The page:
[This turns out to be a TOTAL waste of time. In the edit we discover that making the colours so real just didn’t look… well … REAL. Every time we cut to an underwater shot the difference in colour looked more like it was shot in a tank than the tank actually did in the first place. Luckily we use very little of the underwater footage and end up digitally greying the water to match it closer to the look of the surface. Inaccurate, but better. This is one of those great little lessons in filmmaking that I tuck away in my mind for the future.]
While Benedict and JJ get ready, we watch the assembled rushes of the scenes above the water in the Atlantic to try and match performance too. All our minds went back to those days shooting…
Sunday 27th September 2009
Today we’re going to get in boats, take our four stars out into the bay and film them as they try to give their best friend the ultimate gift they can. His freedom. Today we are going to drown Benedict Cumberbatch.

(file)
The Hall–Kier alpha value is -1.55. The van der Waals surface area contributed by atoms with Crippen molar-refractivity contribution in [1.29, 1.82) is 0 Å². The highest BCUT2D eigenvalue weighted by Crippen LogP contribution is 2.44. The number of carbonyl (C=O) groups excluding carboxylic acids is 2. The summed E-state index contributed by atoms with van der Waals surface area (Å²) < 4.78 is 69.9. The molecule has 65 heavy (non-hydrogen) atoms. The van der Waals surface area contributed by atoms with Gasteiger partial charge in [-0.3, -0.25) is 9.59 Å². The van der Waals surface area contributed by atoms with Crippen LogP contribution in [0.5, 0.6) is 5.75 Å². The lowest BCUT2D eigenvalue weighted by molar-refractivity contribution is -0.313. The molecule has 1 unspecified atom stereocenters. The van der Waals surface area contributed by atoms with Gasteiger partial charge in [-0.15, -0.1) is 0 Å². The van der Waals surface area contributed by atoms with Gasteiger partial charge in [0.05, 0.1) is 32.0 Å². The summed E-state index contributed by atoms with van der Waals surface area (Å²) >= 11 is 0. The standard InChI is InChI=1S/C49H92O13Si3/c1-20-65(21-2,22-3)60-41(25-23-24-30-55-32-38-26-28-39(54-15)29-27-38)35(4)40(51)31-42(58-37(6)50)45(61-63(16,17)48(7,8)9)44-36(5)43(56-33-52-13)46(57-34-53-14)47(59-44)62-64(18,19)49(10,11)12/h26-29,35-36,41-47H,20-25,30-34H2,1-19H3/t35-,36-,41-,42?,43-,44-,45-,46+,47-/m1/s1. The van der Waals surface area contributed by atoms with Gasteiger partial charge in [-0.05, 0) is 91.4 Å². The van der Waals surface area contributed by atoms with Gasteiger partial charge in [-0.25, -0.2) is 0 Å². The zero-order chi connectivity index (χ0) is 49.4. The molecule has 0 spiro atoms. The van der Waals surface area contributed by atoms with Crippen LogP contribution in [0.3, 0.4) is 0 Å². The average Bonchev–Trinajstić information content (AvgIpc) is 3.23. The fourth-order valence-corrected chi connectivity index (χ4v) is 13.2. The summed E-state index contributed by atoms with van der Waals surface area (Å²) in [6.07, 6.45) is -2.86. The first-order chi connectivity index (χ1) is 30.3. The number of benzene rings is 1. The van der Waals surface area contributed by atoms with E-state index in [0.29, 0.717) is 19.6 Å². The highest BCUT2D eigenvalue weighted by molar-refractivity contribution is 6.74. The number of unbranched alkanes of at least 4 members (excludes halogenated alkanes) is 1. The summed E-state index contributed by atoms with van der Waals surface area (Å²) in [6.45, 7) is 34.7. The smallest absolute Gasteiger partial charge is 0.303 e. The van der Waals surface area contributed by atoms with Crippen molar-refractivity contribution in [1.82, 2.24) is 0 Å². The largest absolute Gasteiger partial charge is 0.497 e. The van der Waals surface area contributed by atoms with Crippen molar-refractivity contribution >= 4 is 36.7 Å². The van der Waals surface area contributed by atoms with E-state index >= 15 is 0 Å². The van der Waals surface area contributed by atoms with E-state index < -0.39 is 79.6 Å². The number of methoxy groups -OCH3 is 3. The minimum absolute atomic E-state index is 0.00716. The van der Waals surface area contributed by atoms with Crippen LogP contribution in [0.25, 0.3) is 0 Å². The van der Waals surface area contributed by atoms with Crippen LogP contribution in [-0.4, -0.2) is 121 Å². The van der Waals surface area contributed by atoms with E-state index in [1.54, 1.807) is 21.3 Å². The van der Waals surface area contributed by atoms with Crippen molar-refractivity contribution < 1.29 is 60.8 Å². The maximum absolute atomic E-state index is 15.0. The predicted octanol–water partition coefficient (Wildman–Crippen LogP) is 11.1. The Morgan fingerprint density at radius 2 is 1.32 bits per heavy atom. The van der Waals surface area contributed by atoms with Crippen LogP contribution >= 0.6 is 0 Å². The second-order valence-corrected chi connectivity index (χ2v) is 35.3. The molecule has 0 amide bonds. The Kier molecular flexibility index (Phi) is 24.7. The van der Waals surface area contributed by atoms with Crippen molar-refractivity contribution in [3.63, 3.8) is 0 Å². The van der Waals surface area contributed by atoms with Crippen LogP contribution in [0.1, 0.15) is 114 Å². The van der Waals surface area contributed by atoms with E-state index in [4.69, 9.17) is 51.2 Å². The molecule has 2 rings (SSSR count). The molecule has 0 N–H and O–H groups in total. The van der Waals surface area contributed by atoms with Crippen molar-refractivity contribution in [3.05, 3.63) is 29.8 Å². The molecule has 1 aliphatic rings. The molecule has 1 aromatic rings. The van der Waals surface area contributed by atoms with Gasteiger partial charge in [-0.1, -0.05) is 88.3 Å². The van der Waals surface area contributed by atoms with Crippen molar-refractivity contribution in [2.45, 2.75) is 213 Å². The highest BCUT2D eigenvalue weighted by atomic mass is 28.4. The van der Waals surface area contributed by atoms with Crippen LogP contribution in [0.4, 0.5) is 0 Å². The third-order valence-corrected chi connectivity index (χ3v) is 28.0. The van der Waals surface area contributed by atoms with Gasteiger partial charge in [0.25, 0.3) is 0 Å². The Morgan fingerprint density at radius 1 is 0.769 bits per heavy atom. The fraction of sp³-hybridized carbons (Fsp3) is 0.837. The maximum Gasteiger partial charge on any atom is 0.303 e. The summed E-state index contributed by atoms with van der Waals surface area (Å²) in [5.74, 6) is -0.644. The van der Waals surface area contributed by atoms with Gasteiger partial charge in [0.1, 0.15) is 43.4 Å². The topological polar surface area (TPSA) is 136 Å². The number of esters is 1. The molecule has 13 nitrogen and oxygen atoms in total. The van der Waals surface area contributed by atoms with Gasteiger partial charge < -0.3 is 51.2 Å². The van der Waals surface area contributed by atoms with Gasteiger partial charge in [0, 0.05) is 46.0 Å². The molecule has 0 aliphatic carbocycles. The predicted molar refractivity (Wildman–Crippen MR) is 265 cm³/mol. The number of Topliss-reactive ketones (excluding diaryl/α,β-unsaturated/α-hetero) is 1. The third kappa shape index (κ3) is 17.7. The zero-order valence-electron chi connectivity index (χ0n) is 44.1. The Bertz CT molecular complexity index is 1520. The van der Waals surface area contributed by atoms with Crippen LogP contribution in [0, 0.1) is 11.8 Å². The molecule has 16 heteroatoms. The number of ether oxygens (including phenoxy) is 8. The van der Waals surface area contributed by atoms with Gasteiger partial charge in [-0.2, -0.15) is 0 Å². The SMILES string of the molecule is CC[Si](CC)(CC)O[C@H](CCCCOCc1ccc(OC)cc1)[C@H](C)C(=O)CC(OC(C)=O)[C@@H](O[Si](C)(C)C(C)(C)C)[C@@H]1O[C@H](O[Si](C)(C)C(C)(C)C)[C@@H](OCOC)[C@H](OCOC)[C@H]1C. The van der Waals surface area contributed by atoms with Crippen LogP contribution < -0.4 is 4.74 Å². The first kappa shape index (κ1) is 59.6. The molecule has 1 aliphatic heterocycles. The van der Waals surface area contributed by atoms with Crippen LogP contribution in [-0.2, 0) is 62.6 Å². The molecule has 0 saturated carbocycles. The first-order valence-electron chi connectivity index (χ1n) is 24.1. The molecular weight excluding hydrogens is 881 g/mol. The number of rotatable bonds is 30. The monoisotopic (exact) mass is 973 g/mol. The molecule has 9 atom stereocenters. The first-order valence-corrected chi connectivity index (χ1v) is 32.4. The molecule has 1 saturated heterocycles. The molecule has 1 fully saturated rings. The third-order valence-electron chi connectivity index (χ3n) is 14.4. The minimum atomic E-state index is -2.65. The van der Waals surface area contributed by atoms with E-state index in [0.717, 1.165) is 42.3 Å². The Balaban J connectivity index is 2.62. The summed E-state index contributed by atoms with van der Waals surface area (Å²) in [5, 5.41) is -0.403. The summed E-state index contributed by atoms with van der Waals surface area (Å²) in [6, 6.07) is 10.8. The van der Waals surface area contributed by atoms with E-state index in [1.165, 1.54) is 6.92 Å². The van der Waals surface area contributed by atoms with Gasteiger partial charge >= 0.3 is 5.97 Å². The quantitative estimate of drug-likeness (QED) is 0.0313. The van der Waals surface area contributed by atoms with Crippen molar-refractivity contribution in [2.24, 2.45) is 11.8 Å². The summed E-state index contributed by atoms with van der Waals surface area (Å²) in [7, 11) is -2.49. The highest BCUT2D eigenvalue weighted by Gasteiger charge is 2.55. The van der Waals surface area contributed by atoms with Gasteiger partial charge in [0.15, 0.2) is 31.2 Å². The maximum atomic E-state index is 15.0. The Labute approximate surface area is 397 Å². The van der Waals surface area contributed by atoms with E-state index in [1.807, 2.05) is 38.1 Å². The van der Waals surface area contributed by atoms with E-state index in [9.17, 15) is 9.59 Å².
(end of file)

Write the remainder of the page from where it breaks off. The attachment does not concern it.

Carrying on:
Usually the days I liked best are those where something else (like a stunt, or special effect) takes the pressure to be the ball-breaker out of my hands. But even though the divers will be in charge of how safe the boys are, and therefore what we can or can’t shoot and for how long, I have a knot in my stomach. This is my first film in charge and my stars are about to float around freely in the Atlantic Ocean. It’s cold. It’s bound to be time consuming. Too much can go wrong… And yet it is perhaps the most important sequence of the film.
So, with wetsuits under their costumes, and wearing flippers to make treading water easier, the boys (Adam Robertson, JJ Field, Benedict Cumberbatch and Tom Burke) head off. They look nervous for the first time.